Skip to main content
×
×
Home

Crisis cards and self-help crisis initiatives

  • Kim Sutherby (a1) and George Szmukler (a1)
Extract

The concept of a ‘crisis card’ originated in the voluntary sector as an advocacy tool for use in mental health emergencies. This type of self-help initiative, and variations which include advance planning for mental health crises, are becoming more common, and have received Government and media attention (Brindle, 1993). The Health Committee's Fifth Report to the House of Commons (1993) on ‘Community Supervision Orders' included evidence given by Survivors Speak Out on the use of crisis cards or treatment contracts as an optional alternative to community supervision orders. Survivors Speak Out described how a user, “when in a rational state of mind, can set out in writing (on a crisis card) how they would like to be treated in circumstances when they are not the best judge of their own interests”. The Government's response was to encourage the informal use of crisis cards and the development of best practice and guidance on their use bearing in mind the central role of the user (Department of Health, 1993). They also recommended that ways of amending the law to provide for crisis cards to be legally effective should be examined. The Report of the Inquiry into the Care and Treatment of Christopher Clunis recommended that the Royal College of Psychiatrists should design a card for mentally ill people. This appeared to be a response to the identified need for improved provision of information, communication and liaison across geographical boundaries where necessary (Ritchie et al, 1994).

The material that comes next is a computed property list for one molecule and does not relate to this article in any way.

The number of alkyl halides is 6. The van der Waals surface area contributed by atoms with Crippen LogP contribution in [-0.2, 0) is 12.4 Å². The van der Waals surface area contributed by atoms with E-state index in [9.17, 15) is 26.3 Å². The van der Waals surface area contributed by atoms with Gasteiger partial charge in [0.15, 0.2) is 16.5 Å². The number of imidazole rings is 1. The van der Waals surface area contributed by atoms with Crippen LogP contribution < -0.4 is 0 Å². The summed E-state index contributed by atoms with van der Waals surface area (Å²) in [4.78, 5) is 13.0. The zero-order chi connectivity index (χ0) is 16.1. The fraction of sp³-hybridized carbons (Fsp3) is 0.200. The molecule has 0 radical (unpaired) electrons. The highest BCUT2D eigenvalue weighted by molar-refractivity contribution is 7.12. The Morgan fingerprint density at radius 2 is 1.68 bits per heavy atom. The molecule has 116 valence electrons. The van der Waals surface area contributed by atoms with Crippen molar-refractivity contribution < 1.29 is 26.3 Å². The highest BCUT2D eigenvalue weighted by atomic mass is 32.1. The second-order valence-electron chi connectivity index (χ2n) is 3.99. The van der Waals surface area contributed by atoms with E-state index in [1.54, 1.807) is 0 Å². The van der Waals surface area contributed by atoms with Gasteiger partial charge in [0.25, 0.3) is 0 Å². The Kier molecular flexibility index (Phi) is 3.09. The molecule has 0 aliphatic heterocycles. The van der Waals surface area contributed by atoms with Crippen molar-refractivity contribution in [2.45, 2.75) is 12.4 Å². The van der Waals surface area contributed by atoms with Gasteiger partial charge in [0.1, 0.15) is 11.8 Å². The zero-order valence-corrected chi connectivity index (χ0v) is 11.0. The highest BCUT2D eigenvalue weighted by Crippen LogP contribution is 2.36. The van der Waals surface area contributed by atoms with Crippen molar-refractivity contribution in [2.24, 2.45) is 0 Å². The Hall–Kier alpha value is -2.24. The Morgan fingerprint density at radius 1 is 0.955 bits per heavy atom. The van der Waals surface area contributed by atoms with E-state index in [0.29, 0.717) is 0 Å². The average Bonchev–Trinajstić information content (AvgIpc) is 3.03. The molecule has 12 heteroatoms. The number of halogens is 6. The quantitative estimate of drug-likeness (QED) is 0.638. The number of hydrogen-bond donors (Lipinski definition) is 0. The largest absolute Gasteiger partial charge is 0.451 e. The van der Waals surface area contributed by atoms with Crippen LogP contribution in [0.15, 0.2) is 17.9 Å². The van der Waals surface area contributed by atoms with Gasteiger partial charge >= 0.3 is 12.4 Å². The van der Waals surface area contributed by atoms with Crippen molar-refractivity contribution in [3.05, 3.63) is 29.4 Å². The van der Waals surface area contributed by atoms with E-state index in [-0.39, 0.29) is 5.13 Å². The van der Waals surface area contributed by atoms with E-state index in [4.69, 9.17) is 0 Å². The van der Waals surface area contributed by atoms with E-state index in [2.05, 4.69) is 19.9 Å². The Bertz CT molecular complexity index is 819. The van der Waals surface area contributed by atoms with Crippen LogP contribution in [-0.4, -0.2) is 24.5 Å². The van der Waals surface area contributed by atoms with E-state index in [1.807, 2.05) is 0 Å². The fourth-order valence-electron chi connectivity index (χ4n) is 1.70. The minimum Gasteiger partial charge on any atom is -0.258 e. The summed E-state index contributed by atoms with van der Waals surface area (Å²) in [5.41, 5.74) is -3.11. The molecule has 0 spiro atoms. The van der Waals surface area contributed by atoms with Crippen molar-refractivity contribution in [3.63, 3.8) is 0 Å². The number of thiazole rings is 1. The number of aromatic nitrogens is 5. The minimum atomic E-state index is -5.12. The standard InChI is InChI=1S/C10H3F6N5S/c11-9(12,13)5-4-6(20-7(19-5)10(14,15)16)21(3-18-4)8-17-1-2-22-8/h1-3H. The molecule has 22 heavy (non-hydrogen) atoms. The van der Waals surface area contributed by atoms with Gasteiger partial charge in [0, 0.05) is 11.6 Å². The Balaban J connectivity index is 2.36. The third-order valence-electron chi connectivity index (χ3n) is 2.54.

• Send article to Kindle

      To send this article to your Kindle, first ensure no-reply@cambridge.org is added to your Approved Personal Document E-mail List under your Personal Document Settings on the Manage Your Content and Devices page of your Amazon account. Then enter the ‘name’ part of your Kindle email address below. Find out more about sending to your Kindle. Find out more about sending to your Kindle.

      Note you can select to send to either the @free.kindle.com or @kindle.com variations. ‘@free.kindle.com’ emails are free but can only be sent to your device when it is connected to wi-fi. ‘@kindle.com’ emails can be delivered even when you are not connected to wi-fi, but note that service fees apply.

      Find out more about the Kindle Personal Document Service.

      Crisis cards and self-help crisis initiatives
      Available formats
      ×
      Send article to Dropbox

      To send this article to your Dropbox account, please select one or more formats and confirm that you agree to abide by our usage policies. If this is the first time you use this feature, you will be asked to authorise Cambridge Core to connect with your <service> account. Find out more about sending content to Dropbox.

      Crisis cards and self-help crisis initiatives
      Available formats
      ×
      Send article to Google Drive